Inflation likely to hit RBA target band

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The Consumer Price Index for the March quarter will be released on Wednesday and is expected by economists to have risen 0.6 per cent, achieving a 2.3 per cent annual rate. However, the underlying inflation rate is only expected to have increased by 1.8 per cent.

How does this relate to the HSC syllabus?

  • Inflation refers to a sustained increased in the general price level over time. The average level of prices is measured by the Consumer Price Index (CPI). (HSC Topic 3)
    • The Consumer Price Index measures the price movements of a basket of goods and services that the average household spend on.
    • Headline inflation refers to the rate of change in the CPI that is reported, while underlying inflation is the inflation rate when one-off factors are removed.
  • The Reserve Bank of Australia has a 2-3% target band for inflation.
    • If the CPI level meets economist expectations, then the headline inflation rate will be within the target band. This usually indicates that the economy is operating well and is not growing too quickly or slowly.
    • However, the underlying inflation rate would remain outside the target band. The RBA will usually take the underlying inflation into account into greater consideration than the headline inflation rate because it is more representative of the underlying fundamentals of the economy.
    • The difference in the headline and underlying inflation this quarter is predicted to be driven by rising petrol costs, fruit and vegetable prices and tobacco.

How the 457 visa changes are hitting start-ups

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Malcolm Turnbull has announced a controversial plan to abolish the 457 visa for temporary skilled migrants, seeking to adopt a new “Australians First” approach to skilled migration.

How does this relate to the HSC syllabus?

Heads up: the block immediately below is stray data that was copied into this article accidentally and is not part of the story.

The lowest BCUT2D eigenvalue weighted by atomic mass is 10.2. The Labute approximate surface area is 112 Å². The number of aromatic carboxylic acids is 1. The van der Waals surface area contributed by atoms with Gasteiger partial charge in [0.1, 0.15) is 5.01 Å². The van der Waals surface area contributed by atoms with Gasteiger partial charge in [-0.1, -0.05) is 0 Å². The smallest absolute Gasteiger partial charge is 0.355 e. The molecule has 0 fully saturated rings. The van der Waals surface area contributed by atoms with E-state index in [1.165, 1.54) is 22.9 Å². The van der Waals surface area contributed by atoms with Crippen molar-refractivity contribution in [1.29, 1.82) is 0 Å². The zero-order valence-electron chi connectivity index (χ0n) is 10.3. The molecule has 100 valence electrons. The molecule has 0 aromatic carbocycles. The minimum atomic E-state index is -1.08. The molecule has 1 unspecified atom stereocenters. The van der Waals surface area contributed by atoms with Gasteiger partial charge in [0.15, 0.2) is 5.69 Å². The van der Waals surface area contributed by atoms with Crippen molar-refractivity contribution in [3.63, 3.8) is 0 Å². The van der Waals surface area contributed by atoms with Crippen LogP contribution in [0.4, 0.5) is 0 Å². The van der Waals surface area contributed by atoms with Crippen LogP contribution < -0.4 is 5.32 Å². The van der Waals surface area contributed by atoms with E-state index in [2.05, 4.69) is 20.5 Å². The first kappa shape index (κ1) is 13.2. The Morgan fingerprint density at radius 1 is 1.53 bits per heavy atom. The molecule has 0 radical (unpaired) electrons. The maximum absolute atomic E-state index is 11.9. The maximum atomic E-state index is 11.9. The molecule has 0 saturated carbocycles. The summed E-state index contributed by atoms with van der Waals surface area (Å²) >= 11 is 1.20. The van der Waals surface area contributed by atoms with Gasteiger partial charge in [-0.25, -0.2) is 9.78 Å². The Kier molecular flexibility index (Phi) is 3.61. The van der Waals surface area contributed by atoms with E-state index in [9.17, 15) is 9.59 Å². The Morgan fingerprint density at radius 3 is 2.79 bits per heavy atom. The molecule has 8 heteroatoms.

• In Australia, the 457 visa is the most common visa for Australian or overseas employers to sponsor skilled overseas workers to work temporarily in Australia.
  • The new visa to replace the 457 visa is meant to ensure that genuine skills shortages are addressed. It has done this by removing skills from the skills list which they think cab be adequately supplied by Australians.
  • This policy influences the level of human capital in Australia.

    • Australia has historically faced a skills shortage in areas such as engineering and science. By putting greater restrictions on which jobs can come from overseas, it makes it harder to fill these skills shortages.
    • Productivity of businesses, especially start-ups, might decrease as positions remain vacant for longer. If this happens at a large scale, this can lead to lower economic growth in Australia.
  • This policy can potentially increase wage levels.

    • As skills become harder to obtain from overseas, firms may have to increase wages to attract local talent. This causes an increase in business costs, potentially leading to higher long term inflation.

Gary Liang GARY LIANG

Gary Liang is the founder and director of Keystone Education. He attended Sydney Boys High and achieved an ATAR of 99.95 in 2012. He achieved 5 state ranks in Mathematics, Mathematics Ext 1, Mathematics Ext 2, Chemistry and Economics. He is now studying Economics and Science (Advanced Mathematics) at the UNSW Australia, where he is the recipient of six scholarships. He has experience at a top tier investment bank.

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